Ole Bjerg (Making Money) doesn’t believe the classic “commodity” accounts of the rise of money, found in both Adam Smith and Marx. Both posit an original barter economy that is made more efficient by the introduction of a commodity that is used as a medium of exchange.
Bjerg has several problems with this. There’s the “aporetic” character of the theory: Suppose gold is the chosen standard of value; how is gold’s value measured? It cannot be by the value of gold. Most have suggested some inherent value in gold (Marx argued for an aesthetic value), which leads to other oddities: The medium of exchange by which the economy runs must stand outside the economy to make it run.
He also argues that the classical account doesn’t fit the historical facts. Anthropologists have yet to find a pure barter economy. Media of exchange seem always to be already there.
And, there’s the fact that the standard account minimizes the role of the state in creating money. He refers to the “chatalist” theory of money by which “Money is a creature of law” and thus “the soul of currency is not in the material of the pieces, but in the legal ordinances which regulate their use” (101). By this theory, money “does not have to rely on a general desire for the real qualities of the money object. Even in a state where gold coins are proclaimed to be legal tender, the value of these coins does not necessarily depend on whether people are generally interested in gold as such. It is enough that they are generally interested in not being thrown into prison for failing to pay their taxes” (102-3).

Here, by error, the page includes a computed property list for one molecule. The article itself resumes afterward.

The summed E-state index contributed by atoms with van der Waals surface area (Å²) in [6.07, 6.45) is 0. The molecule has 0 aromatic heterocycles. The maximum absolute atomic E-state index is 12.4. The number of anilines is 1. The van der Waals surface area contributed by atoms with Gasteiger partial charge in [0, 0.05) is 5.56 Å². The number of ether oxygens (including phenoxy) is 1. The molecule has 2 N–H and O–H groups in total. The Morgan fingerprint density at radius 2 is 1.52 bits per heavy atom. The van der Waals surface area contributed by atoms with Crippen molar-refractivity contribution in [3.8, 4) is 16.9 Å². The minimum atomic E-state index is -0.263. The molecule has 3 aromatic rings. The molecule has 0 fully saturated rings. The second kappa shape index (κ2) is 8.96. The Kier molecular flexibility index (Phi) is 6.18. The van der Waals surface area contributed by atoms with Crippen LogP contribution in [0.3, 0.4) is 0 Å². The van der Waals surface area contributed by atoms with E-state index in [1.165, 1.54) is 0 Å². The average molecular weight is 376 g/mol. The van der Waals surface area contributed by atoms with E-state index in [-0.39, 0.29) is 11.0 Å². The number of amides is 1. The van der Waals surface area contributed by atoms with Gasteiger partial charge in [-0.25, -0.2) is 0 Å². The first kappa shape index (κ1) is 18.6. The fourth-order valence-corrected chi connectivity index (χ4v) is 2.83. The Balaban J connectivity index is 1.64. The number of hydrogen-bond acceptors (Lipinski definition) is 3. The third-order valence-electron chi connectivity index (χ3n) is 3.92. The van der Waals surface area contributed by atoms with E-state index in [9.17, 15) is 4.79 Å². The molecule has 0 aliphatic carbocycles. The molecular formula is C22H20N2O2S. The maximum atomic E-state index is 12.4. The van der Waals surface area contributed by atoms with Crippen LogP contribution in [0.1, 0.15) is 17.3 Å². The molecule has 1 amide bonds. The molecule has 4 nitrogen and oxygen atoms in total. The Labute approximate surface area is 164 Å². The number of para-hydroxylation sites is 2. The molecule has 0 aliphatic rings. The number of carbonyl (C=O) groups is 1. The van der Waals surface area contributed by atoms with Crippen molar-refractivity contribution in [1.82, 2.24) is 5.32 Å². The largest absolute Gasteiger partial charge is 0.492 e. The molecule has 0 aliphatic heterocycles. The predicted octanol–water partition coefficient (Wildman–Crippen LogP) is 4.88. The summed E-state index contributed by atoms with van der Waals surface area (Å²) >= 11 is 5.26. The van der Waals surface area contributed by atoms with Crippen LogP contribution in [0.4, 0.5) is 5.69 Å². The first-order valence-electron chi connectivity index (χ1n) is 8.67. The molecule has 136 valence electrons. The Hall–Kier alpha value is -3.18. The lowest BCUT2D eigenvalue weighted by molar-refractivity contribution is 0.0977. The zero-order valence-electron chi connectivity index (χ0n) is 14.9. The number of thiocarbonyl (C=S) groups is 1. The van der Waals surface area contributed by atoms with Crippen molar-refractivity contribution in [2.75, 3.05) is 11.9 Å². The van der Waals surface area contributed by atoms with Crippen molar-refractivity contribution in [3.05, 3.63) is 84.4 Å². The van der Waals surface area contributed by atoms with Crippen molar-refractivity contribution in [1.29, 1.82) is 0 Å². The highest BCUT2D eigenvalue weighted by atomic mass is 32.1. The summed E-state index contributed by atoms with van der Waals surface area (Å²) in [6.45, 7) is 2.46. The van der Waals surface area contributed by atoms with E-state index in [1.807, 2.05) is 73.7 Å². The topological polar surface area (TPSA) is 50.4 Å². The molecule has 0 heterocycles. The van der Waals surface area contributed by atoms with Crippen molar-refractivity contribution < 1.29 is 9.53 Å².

Money, he argues, depends on trust, or at least imputed trust: “Even if the Federal Reserve did have enough gold reserves on hand to back every dollar in circulation (which it does not), the decisive point is still not the actual conversion of US dollars into gold, but the general belief that everyone else believes in the value of the US dollar and thus accepts it as a means of exchange, a means of debt payment and a store of value” (156). Money is an act of faith.
Bjerg’s book is thick with Heidegger and Zizek, but in its best moments it’s a stimulating exploration of a neglected area, the “philosophy of money.”